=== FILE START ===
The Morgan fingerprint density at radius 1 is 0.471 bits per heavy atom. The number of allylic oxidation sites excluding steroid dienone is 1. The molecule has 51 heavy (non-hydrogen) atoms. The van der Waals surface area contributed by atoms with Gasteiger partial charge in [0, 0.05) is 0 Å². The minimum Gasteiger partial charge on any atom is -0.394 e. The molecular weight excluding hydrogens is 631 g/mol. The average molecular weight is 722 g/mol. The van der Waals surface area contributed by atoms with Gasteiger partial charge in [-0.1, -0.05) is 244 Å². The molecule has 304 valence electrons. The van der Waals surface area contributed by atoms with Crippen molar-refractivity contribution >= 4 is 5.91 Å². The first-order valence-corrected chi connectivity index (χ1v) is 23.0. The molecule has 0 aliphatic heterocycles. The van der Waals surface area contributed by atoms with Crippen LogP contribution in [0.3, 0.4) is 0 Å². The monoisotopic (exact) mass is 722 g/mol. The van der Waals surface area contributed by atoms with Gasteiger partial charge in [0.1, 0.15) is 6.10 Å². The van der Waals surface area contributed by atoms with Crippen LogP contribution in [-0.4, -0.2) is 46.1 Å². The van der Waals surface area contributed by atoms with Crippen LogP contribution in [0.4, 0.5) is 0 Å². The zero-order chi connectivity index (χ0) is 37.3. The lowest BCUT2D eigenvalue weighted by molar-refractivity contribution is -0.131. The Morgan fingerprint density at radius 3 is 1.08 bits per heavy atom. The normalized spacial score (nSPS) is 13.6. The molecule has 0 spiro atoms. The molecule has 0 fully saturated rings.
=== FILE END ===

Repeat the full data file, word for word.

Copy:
The Morgan fingerprint density at radius 1 is 0.471 bits per heavy atom. The number of allylic oxidation sites excluding steroid dienone is 1. The molecule has 51 heavy (non-hydrogen) atoms. The van der Waals surface area contributed by atoms with Gasteiger partial charge in [0, 0.05) is 0 Å². The minimum Gasteiger partial charge on any atom is -0.394 e. The molecular weight excluding hydrogens is 631 g/mol. The average molecular weight is 722 g/mol. The van der Waals surface area contributed by atoms with Gasteiger partial charge in [-0.1, -0.05) is 244 Å². The molecule has 304 valence electrons. The van der Waals surface area contributed by atoms with Crippen molar-refractivity contribution >= 4 is 5.91 Å². The first-order valence-corrected chi connectivity index (χ1v) is 23.0. The molecule has 0 aliphatic heterocycles. The van der Waals surface area contributed by atoms with Crippen LogP contribution in [0.3, 0.4) is 0 Å². The monoisotopic (exact) mass is 722 g/mol. The van der Waals surface area contributed by atoms with Gasteiger partial charge in [0.1, 0.15) is 6.10 Å². The van der Waals surface area contributed by atoms with Crippen LogP contribution in [-0.4, -0.2) is 46.1 Å². The van der Waals surface area contributed by atoms with Crippen LogP contribution in [0.4, 0.5) is 0 Å². The zero-order chi connectivity index (χ0) is 37.3. The lowest BCUT2D eigenvalue weighted by molar-refractivity contribution is -0.131. The Morgan fingerprint density at radius 3 is 1.08 bits per heavy atom. The normalized spacial score (nSPS) is 13.6. The molecule has 0 spiro atoms. The molecule has 0 fully saturated rings.